What’s the difference between a Single Malt Scotch Whisky and a Blended Scotch Whisky? Or between a whisky, a whiskey, a bourbon, a Tennessee whiskey and a rye?
In its broadest definition, ‘whisky’ is a drink distilled from the fermentation of malt. Malt is any grain that has been allowed to germinate, particularly barley or rye, and then dried. The process by which it malt is made is called ‘molting’.
Whether it is spelled 'whisky' or 'whiskey' usually depends on where it was made.
In Scotland, Canada, Japan and other parts of the world, it is spelled without the 'e', while in the US and Ireland it is more commonly spelled with an 'e'.
The main differences between types of whisky are down to three things: the grain used; the production process; where the whisky was made; and how long it was matured for.
A Scotch Whisky must be made from malted barley or grain with the spirit aged in oak casks no bigger than 700 litres for no less than three years. Whisky of one type or another is made all over the world, but to be called Scotch Whisky it must be made entirely in Scotland.
This is a whisky from a single distillery made using only malted barley, water and yeast.
Single Malt Scotch Whiskies traditionally come from five regions: Lowland, Highland, Speyside, Island and Campbelltown. The different regions are famed for specific characteristics like fruitiness, freshness, maltiness and smokiness.
This is a type of whisky where the main ingredient is maize or wheat, or both.
A Blended Scotch Whisky is made by mixing together Single Malt Whiskies and Single Grain Whiskies. The advantage of blending is that it ensures the flavour and quality of the whisky remains the same time after time.
In an ‘age stated’ Blended Scotch Whisky, the age statement refers to the youngest whisky used in the blend.
This is any whiskey made in Eire (Republic of Ireland) or in Northern Ireland. Unlike Scotch, any malted cereal grains can be used in any proportion. Like Scotch, it must be aged in wooden casks for a minimum of three years.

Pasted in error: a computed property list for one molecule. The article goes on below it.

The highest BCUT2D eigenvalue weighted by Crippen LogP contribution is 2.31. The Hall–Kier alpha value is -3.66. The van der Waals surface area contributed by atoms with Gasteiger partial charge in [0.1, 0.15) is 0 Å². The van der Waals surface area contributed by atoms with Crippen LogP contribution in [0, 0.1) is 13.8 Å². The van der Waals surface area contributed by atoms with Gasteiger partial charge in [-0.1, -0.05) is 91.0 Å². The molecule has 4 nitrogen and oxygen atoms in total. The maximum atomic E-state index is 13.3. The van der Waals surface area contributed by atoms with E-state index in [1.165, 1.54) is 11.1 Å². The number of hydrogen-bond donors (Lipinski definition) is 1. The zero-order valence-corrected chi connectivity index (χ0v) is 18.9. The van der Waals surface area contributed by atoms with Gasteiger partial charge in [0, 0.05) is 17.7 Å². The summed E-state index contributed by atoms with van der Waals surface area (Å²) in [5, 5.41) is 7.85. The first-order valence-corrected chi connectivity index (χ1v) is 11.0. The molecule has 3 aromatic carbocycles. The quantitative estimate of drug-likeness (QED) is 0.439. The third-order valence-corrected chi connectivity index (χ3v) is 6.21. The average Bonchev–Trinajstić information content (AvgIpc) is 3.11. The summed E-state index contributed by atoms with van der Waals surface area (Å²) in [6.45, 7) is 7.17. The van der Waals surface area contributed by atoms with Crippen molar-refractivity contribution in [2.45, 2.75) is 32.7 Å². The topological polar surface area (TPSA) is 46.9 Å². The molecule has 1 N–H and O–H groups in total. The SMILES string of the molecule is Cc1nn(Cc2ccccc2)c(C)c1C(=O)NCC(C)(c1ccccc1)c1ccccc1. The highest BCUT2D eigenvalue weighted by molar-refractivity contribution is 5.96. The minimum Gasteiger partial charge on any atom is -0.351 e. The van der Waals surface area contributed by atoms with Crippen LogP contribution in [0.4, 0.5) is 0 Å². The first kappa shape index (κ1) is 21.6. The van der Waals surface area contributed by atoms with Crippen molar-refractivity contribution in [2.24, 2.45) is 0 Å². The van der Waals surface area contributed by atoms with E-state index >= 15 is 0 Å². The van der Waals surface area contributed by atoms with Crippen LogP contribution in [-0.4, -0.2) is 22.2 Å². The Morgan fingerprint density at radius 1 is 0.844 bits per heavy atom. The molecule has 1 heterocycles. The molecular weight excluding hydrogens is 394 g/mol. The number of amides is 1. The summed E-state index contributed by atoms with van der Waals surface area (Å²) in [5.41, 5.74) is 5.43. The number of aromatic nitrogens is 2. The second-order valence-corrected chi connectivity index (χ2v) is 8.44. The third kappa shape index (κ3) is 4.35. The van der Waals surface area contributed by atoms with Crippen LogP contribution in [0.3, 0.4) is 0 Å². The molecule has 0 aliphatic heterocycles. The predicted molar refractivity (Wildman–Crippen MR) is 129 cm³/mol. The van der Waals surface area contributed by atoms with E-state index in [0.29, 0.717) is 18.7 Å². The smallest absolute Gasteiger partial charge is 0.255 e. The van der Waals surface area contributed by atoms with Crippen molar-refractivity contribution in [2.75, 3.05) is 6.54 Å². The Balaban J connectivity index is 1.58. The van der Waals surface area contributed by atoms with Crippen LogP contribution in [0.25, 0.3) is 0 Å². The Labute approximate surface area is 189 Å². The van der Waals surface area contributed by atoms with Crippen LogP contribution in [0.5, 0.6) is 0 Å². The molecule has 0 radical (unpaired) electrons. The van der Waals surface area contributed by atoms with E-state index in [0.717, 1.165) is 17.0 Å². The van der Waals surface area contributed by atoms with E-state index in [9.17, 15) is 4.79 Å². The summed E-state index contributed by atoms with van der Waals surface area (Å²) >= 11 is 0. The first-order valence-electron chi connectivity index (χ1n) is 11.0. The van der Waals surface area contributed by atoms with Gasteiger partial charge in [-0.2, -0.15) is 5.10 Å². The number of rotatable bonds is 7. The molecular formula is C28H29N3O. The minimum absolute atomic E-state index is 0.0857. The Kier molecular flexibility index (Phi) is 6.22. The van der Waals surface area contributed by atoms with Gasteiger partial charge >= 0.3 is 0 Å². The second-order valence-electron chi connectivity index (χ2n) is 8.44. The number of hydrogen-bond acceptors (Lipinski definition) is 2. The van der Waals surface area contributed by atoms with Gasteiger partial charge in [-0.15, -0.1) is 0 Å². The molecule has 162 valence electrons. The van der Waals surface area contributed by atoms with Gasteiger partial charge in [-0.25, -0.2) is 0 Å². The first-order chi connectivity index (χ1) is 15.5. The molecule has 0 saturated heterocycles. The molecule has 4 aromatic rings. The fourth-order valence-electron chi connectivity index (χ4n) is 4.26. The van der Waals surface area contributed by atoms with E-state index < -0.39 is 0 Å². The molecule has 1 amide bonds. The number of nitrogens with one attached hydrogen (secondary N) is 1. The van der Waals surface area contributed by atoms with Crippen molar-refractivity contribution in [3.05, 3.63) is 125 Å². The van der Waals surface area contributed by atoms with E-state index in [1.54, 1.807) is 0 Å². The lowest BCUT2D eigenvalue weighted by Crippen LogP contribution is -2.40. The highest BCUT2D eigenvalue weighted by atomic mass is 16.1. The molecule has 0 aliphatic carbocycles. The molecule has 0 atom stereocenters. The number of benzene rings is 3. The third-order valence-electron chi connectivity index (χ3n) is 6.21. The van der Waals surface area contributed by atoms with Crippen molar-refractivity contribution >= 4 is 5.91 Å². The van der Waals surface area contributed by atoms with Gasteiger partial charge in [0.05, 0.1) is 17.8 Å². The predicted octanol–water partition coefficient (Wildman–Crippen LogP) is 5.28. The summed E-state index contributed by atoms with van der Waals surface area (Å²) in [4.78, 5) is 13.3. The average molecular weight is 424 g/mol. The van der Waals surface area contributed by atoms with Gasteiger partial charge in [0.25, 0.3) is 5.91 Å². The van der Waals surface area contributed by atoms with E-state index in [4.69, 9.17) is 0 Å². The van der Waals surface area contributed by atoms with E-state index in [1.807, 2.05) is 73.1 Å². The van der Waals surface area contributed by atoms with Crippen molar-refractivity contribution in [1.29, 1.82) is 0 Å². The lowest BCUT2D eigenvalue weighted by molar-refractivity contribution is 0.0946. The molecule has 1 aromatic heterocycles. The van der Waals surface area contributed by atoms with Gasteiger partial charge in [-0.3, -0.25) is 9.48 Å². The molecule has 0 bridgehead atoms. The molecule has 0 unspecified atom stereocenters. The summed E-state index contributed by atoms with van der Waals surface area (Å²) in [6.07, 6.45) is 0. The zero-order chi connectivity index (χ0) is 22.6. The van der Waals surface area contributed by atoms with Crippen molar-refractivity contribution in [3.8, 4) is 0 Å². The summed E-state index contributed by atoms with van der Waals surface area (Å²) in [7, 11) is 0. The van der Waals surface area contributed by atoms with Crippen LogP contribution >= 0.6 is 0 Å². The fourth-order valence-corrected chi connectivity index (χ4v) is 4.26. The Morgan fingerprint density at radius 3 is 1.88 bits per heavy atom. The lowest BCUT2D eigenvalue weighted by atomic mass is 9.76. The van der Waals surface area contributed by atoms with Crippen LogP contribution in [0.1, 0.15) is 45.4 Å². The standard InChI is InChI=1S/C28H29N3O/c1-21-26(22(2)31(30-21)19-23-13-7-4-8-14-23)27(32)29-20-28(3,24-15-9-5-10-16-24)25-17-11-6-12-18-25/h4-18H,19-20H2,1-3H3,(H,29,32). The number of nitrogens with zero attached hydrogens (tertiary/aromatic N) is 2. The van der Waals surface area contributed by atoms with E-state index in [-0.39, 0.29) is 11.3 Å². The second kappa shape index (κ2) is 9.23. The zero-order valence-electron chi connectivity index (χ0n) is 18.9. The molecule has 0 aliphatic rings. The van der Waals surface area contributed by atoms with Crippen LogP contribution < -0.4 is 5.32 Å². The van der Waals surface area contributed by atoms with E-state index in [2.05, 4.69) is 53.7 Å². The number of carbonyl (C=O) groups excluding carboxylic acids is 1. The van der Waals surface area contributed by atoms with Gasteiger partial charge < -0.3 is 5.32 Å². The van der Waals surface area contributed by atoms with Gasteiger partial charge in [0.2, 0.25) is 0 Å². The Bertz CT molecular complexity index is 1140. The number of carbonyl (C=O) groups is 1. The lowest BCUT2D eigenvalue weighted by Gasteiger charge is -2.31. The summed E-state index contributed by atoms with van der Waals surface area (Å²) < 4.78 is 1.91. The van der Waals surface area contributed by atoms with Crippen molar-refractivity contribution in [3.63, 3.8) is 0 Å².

Japanese whisky is usually made in the same way as Scotch whisky. It has been manufactured since the 1920s, but has only become widely available outside Japan in the last decade.
Bourbon is an American whiskey made from malted grains that are at minimum 51% corn. The rules around what constitutes a bourbon are more relaxed than those for Scotch, but it must be made entirely within the United States to qualify.
This is a bourbon from one American state, for example Kentucky, that has been aged for at least two years and doesn't have any additives, such as flavouring or colourants.
A blended bourbon can include other spirits and flavourings, but must be a minimum of at least 51% straight bourbon.
This is essentially the same as bourbon. The only distinction is the inclusion of charcoal filtering in the post-distillation process.
Rye is primarily made in North America. In the United States, it must be fermented from a mixture of malted grains that is at least 51% rye. The rules around Canadian rye are much looser and they can contain far less than half rye.
Flavoured whiskies are, broadly speaking, whiskies with a single added flavouring but without additional sweetener. Popular flavourings include honey, spices and apple. Flavoured whiskies can be homemade or produced commercially as variants of some branded whiskies.
A whisky liqueur is, broadly speaking, any form of flavoured whisky with added sweetener, traditionally served as an after-dinner drink. Whisky liqueurs fall into two broad categories: those made with cream and those made without.
Follow the whisky making process, from barley to bottle.More